The staffer does not have direct contact with detainees, and she has not been at work for about a week, the ICE spokesperson said. The spokesperson said the staffer does not have access to the area of the facility where people held in detention are kept.
The spokesperson also said there have not previously been any quarantines in place at the detention facility, which is operated by private contractor The GEO Group Inc., but would not confirm whether the center was "cohorting" detainees, which is done in cases in which people may have been exposed.
"We're pretty good at working with infectious disease," the ICE spokesperson said, citing the agency's handling of past outbreaks of mumps and chickenpox at the facility.
However, Laura Lunn, managing attorney at the Rocky Mountain Immigrant Advocacy Network, which provides pro bono legal services to people detained at the Aurora facility, said the organization’s clients had reported that one dormitory in the center had been sealed off after someone in the dorm got sick.
Individuals held in the A2 dorm were not permitted to leave, including to attend their immigration court hearings, she said. Lunn also said multiple clients have reported that people held in the facility are experiencing flu-like symptoms, but she couldn't verify their illnesses.
"People within the facility are reporting to us that they’re terrified. People have told us that they’re afraid that they're never going to get to see their loved ones again," Lunn told Law360 on Wednesday.
Attorneys have also reported that their clients have recently been suddenly released from the facility.
Mark Barr, a Colorado-based immigration attorney, told Law360 on Wednesday that a client of his detained at the Aurora facility who suffers from an existing medical condition was suddenly released from detention on Tuesday, along with several other detainees.
Lunn said she was also aware that a group of transgender individuals had been released earlier this week, including one who had previously been denied release and another who hadn’t even requested it.
"That's very atypical, and that's something we took note of," she said.
The ICE spokesperson said she could not speak to individual release decisions. A spokesperson for GEO Group said that none of the company's employees at the Aurora center had been diagnosed with COVID-19.
The spokesperson also referred to GEO's previously issued statement saying the contractor has "updated our policies and procedures to include the best practices for the prevention, assessment and management of the coronavirus," including by ordering swab tests, offering flexible paid leave policies for employees and enacting quarantine and isolation measures if employees are exposed.
The U.S. Department of Justice said Wednesday that the immigration court in Aurora, Colorado, as well as two others, will be closed Thursday "as a precautionary measure."
News of the new diagnosis comes one day after ICE disclosed that the agency's first detainee, a 31-year-old Mexican citizen held at the Bergen County Jail in Hackensack, New Jersey, had been diagnosed with the virus, which has infected more than 65,200 people in the U.S.
An ICE employee at New Jersey's Elizabeth Contract Detention Facility has also been diagnosed with the disease, ICE reported Tuesday.
Immigration lawyers have long feared a possible coronavirus outbreak in an immigration detention facility, where immigrants are kept in close quarters and, according to advocates, often lack access to proper medical care.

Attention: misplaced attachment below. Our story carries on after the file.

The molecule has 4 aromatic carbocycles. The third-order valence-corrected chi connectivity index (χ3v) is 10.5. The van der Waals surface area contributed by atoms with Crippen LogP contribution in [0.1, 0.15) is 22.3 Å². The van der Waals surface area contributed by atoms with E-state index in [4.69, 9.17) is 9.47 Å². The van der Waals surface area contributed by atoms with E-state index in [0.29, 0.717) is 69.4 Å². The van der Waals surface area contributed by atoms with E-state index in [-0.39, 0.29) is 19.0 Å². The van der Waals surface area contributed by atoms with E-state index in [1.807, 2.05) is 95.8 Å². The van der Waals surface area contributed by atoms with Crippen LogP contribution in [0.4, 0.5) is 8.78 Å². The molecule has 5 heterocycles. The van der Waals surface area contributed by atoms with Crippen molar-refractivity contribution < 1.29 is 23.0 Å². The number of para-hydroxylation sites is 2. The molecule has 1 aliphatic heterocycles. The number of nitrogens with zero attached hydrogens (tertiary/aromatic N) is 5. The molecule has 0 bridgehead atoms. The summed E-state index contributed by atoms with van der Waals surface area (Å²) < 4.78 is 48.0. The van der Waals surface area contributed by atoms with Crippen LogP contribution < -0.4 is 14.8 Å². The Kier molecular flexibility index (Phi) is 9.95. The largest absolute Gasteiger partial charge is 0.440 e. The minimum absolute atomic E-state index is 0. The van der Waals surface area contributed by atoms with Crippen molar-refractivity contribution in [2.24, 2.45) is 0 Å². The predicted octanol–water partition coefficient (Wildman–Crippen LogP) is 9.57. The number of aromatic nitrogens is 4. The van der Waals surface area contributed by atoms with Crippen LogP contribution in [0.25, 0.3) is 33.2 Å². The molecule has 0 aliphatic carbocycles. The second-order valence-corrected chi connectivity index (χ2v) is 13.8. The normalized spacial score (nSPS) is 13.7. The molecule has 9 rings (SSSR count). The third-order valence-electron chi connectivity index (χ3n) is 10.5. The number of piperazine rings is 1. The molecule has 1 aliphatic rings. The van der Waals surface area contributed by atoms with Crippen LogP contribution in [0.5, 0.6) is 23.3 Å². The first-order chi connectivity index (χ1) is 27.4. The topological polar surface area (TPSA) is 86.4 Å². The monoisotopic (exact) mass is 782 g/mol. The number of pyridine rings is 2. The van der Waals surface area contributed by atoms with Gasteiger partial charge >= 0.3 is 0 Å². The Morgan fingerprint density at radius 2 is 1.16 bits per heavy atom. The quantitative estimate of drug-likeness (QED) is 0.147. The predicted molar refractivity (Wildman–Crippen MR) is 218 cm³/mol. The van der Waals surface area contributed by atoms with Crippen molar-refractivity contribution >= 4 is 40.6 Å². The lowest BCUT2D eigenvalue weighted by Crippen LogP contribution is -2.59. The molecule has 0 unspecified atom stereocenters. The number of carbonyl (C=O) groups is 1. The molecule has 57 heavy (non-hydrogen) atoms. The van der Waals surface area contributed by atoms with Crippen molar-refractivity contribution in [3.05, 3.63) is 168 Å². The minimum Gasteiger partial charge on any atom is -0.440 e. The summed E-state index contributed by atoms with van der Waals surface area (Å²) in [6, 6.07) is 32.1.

The Aurora facility in particular has taken heat for its handling of various outbreaks in the past. An administrative complaint filed in 2018 by the American Immigration Council and the American Immigration Lawyers Association accused the government of a "long-standing and systemic failure to provide adequate medical and mental health care" at the Aurora facility.
Rep. Jason Crow, D-Colo., whose district includes the detention center, wrote to former Homeland Security Secretary Kirstjen Nielsen last year raising "serious concerns" about the facility and requesting more information about the agency's handling of past chickenpox outbreaks.
As the coronavirus pandemic grows in the U.S., multiple lawsuits have been filed urging ICE to release immigrants who have been accused of civil offenses from their custody to protect their health, but with mixed results.
On Wednesday, a Massachusetts federal judge ordered ICE to release one immigrant involved in a class action suit from custody, saying he wasn't comfortable telling attorneys to avoid coming to court during the coronavirus pandemic while incarcerating someone who had not been charged with a crime. The immigrant will now return home with an ankle monitor.
Two days earlier, the Ninth Circuit issued a published decision sua sponte, or without either party requesting it, ordering the release of an immigrant who had brought an appeal before the circuit court, "in light of the rapidly escalating public health crisis, which public health authorities predict will especially impact immigration detention centers."
Earlier this month, however, a federal judge in Washington state refused to temporarily release detainees held at a Tacoma detention center to shield them from an outbreak.
Lunn called on ICE to release people in detention.
"I think any detention center is ill-equipped to handle a pandemic," she said. "Imagine being forced to live in a detention facility with 600 other people, with absolutely no assurance of your own safety. It's just abhorrent that people are being put in this position, again, for a civil violation."
--Additional reporting by Chris Villani. Editing by Stephen Berg.
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